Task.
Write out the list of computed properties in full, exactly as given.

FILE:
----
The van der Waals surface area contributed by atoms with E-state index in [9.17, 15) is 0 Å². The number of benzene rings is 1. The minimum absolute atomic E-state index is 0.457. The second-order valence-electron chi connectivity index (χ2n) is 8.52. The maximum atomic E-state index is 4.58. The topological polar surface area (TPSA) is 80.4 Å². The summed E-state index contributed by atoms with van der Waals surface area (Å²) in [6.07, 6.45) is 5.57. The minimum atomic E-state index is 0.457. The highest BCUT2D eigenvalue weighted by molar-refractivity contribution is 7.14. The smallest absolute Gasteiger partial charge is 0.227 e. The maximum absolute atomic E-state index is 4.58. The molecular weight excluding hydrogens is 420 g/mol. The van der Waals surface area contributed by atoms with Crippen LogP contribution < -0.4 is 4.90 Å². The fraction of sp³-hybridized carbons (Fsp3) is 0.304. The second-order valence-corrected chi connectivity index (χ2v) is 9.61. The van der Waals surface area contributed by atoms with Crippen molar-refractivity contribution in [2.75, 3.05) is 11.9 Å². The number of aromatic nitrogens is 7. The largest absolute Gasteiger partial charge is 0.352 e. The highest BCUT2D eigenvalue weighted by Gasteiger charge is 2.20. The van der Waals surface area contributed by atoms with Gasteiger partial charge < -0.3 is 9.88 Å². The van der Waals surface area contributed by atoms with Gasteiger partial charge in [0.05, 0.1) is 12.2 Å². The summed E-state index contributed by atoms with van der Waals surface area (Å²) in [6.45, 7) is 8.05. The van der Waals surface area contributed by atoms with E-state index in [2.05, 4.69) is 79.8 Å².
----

The van der Waals surface area contributed by atoms with E-state index in [9.17, 15) is 0 Å². The number of benzene rings is 1. The minimum absolute atomic E-state index is 0.457. The second-order valence-electron chi connectivity index (χ2n) is 8.52. The maximum atomic E-state index is 4.58. The topological polar surface area (TPSA) is 80.4 Å². The summed E-state index contributed by atoms with van der Waals surface area (Å²) in [6.07, 6.45) is 5.57. The minimum atomic E-state index is 0.457. The highest BCUT2D eigenvalue weighted by molar-refractivity contribution is 7.14. The smallest absolute Gasteiger partial charge is 0.227 e. The maximum absolute atomic E-state index is 4.58. The molecular weight excluding hydrogens is 420 g/mol. The van der Waals surface area contributed by atoms with Crippen LogP contribution < -0.4 is 4.90 Å². The fraction of sp³-hybridized carbons (Fsp3) is 0.304. The second-order valence-corrected chi connectivity index (χ2v) is 9.61. The van der Waals surface area contributed by atoms with Crippen molar-refractivity contribution in [2.75, 3.05) is 11.9 Å². The number of aromatic nitrogens is 7. The largest absolute Gasteiger partial charge is 0.352 e. The highest BCUT2D eigenvalue weighted by Gasteiger charge is 2.20. The van der Waals surface area contributed by atoms with Gasteiger partial charge < -0.3 is 9.88 Å². The van der Waals surface area contributed by atoms with Gasteiger partial charge in [0.05, 0.1) is 12.2 Å². The summed E-state index contributed by atoms with van der Waals surface area (Å²) in [6.45, 7) is 8.05. The van der Waals surface area contributed by atoms with E-state index in [2.05, 4.69) is 79.8 Å².